Kant's Thinker

Kant's Thinker

Kant's Thinker

Kant's Thinker

Synopsis

Kant's discussion of the relations between cognition and self-consciousness lie at the heart of the Critique of Pure Reason, in the celebrated transcendental deduction. Although this section of Kant's masterpiece is widely believed to contain important insights into cognition and self-consciousness, it has long been viewed as unusually obscure. Many philosophers have tried to avoid the transcendental psychology that Kant employed. By contrast, Patricia Kitcher follows Kant's careful delineation of the necessary conditions for knowledge and his intricate argument that knowledge requires self-consciousness. She argues that far from being an exercise in armchair psychology, the thesis that thinkers must be aware of the connections among their mental states offers an astute analysis of the requirements of rational thought. The book opens by situating Kant's theories in the then contemporary debates about 'apperception,' personal identity and the relations between object cognition and self-consciousness. After laying out Kant's argument that the distinctive kind of knowledge that humans have requires a unified self- consciousness, Kitcher considers the implications of his theory for current problems in the philosophy of mind. If Kant is right that rational cognition requires acts of thought that are at least implicitly conscious, then theories of consciousness face a second 'hard problem' beyond the familiar difficulties with the qualities of sensations. How isconscious reasoning to be understood? Kitcher shows that current accounts of the self-ascription of belief have great trouble in explaining the case where subjects know their reasons for the belief. She presents a 'new' Kantian approach to handling this problem. In this way, the book reveals Kant as a thinker of great relevance to contemporary philosophy, one whose allegedly obscure achievements provide solutions to problems that are still with us.

Excerpt

After arguing in 1990 that Kant’s theory of cognition could not be fully understood or appreciated without taking his ‘transcendental psychology’ seriously, I thought that it would be the work of a few years to fill out the sketch of his theory offered there. When I took up the problems of working out how Kant thought the categorial principles arose from the (a priori) activities of the mind and why he believed that conscious synthesizing was necessary for cognition, however, I found that I could not produce interpretations that were faithful to the text, and reasonably detailed and consistent. Agreeing to do more administrative work than was wise in the 1990s and 2000s made it difficult to find time to work on the large, interconnected set of problems that need to be considered in interpreting the transcendental deduction where the cognitive theory is laid out. This book does not offer a complete interpretation of the deduction, but it aims at a reasonably thorough account of the deduction’s theory of the unity of apperception.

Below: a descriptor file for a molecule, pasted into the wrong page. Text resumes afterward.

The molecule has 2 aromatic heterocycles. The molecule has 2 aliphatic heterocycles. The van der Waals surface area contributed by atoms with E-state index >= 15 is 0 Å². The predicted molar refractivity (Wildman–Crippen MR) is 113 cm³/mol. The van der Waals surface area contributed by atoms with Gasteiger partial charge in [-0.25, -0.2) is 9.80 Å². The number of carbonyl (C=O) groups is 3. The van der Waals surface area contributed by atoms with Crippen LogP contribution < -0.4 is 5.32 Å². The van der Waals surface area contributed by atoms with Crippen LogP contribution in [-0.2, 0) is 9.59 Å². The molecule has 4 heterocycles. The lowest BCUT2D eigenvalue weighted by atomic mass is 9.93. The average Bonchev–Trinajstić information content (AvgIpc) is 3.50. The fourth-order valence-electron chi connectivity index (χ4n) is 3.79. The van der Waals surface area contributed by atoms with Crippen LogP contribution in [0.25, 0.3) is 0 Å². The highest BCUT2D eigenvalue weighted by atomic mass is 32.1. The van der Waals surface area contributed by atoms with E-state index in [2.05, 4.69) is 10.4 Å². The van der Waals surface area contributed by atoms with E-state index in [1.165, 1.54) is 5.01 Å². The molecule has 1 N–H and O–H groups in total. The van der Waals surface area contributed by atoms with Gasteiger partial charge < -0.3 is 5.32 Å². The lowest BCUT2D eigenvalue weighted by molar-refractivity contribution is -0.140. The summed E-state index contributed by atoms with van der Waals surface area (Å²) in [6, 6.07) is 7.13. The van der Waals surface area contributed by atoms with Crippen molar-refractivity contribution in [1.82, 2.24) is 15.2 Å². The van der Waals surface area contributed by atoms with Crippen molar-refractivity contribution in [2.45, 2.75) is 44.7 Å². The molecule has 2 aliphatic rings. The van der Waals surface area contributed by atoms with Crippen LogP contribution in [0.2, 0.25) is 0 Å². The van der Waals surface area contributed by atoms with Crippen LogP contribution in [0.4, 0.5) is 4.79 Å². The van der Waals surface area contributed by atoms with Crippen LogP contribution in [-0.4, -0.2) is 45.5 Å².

Although I wrote up various pieces over the years, I was able to engage in the sustained effort required to make significant progress on the whole only on a sabbatical leave from Columbia University that I spent at the Wissenschaftskolleg zu Berlin in 2007–8. I am very grateful to both these wonderful institutions for support during that year. Having finally figured out how I thought Kant’s account of mental activity, conscious synthesis, and rational cognition went, I read pilot versions of the central elements of the book to a number of helpful audiences. I’m very grateful to Joel Smith and to the late Mark Sacks for inviting me to participate in their series on transcendental philosophy, naturalism, and the mind in November of 2007 where I met Sebastian Rödl. We were both surprised to discover that we had been thinking along similar lines on a number of topics that are central to my interpretation of Kant’s theory of cognition. It’s been enormously helpful to discuss these issues with Sebastian on later occasions that brought us together.

I’m also grateful to Bernard Thöle for pressing me very hard on some central claims at a session organized by Thomas Sturm at the Max Planck institute in Berlin in December 2007 and to Tobias Rosefeldt for offering a clear and insightful challenge to . . .

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